Democrats Learning to Love the I-Word — But Will Words Bring Action?

The White House is re-centering its message around economic and fiscal concerns ahead of tomorrow's State of the Union address, with a new package of job-creation measures expected to vault to the top of the agenda and a three-year "spending freeze" pitched to deficit-wary conservative Democrats.

FreightRail_1.jpgInfrastructure: Democrats love it. But how will they fund it? (Photo: ShipDTS)

Yet despite data showing that transit stimulus spending's effect on employment was nearly twice as large as that of road projects, it's far from clear that the Obama administration's pivot to the economy will prove a boon to merit-based infrastructure investment.

One thing is clear: Democrats are finally catching on to broad public support for building more efficient and sustainable infrastructure.  As Robert Menendez (D-NJ), chief of the Senate majority's campaign committee, put it to CNN on Sunday (emphasis mine):

[The economy] is something that I expect the president to deal with in the State of the Union speech, and something we will deal with as we deal with the jobs package that talks about ... helping to look at some of the infrastructure of the country, so people can get to work right away ...

At the same time, White House adviser Valerie Jarrett was telling NBC:

We are investing in infrastructure, we are investing in public education so that our kids can compete going forth into the next generation. We are investing in renewable energy, to reduce our dependence on foreign oil. These are all connected to the economy.

Of course, talking about a better built environment for the nation is one thing; delivering is a messier and far lengthier endeavor. Infrastructure encompasses more than just transportation networks, to be sure -- but looking at the specific challenges of federal transport funding, there remains but a small window for the Democrats to align their fondness for the I-word with the White House's austere new message on spending.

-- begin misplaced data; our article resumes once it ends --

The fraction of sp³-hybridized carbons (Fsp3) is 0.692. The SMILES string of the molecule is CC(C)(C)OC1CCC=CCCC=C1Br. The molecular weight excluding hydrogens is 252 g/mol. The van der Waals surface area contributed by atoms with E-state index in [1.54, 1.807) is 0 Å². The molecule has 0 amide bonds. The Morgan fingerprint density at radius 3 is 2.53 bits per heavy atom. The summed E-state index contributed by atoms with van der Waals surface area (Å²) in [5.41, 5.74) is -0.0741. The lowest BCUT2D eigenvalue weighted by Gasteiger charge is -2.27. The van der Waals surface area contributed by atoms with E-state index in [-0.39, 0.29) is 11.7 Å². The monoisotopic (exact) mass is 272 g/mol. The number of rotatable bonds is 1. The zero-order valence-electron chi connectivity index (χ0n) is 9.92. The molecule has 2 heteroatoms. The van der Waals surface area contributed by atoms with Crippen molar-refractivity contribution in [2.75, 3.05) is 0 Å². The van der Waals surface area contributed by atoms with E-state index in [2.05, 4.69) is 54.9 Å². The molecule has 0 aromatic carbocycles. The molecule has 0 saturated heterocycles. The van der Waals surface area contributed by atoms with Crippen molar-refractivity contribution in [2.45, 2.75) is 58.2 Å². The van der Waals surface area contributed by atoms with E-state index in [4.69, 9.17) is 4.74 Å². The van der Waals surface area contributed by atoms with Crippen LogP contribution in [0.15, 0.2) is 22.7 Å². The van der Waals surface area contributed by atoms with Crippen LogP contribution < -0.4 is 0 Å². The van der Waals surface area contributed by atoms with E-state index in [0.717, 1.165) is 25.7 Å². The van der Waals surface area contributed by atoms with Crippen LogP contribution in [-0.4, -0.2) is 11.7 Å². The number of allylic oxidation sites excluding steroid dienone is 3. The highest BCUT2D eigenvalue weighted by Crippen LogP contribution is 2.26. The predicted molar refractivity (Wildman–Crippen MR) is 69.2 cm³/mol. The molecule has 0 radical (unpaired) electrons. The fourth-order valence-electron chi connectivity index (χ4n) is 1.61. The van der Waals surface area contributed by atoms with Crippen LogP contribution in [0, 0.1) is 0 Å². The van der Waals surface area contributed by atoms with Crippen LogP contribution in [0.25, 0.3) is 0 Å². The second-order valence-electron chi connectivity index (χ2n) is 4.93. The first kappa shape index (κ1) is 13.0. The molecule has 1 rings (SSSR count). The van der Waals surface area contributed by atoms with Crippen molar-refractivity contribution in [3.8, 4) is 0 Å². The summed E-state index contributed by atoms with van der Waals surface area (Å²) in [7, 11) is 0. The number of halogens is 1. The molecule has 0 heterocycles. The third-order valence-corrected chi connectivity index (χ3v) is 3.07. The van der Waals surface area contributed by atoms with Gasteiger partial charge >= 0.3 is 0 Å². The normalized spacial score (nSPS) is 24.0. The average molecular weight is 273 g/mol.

Part of the problem with federal transportation spending is that, in budget-wonk parlance, it manages to be both mandatory (set aside in a special trust fund replenished by the gas tax, not Congress) and discretionary (distributed every year according to obligation ceilings set by Congress).

So will transportation funds be hit by the White House's proposed "spending freeze," thus limiting the amount of available money for the U.S. DOT's newly revamped transit funding plan? The freeze would take effect based on funding levels in the 2011 White House budget, which is set for release next week and could well provide more money for sustainability efforts at the U.S. DOT.

Even if the U.S. DOT budget gets a boost before a freeze kicks in, however, that tricky highway trust fund (which also funds much of Washington's transit spending) remains short of cash. If Congress and the administration can resolve their ongoing stalemate over financing the next six-year transport bill before October, when the fiscal year ends and the freeze kicks in, federal funding would be on a more certain footing.

But if the next federal transport bill is delayed into 2011 or beyond, which remains a very real possibility, money will likely have to be transferred from the government's general fund into highway and transit accounts.

The size of such a transfer is tough to predict -- Senate legislation offered in July would have spent $22 billion to keep transportation accounts solvent for 18 months -- but Democrats would face strong resistance to borrowing the money for a highway trust fund rescue after diverting $15 billion from the Treasury over the past two years.

So it's easy to envision a scenario where another highway trust fund rescue requires cuts to other transport programs, putting federal investments in infrastructure on an even less sure footing than they are now.

And given the negative consequences of waiting too long to solve the current transportation funding crisis, Democrats and the Obama administration could make the tough decisions on taxes now, while backing up their rhetoric on infrastructure with more merit-based grants, or kick the can down the road again.

The predicament brings to mind House Speaker Nancy Pelosi's (D-CA) comments to Washington Post blogger Ezra Klein back in July: Washington, she said, is the "city of the perishable." Wait too long to act decisively on a difficult issue, and you risk losing the chance to address it at all.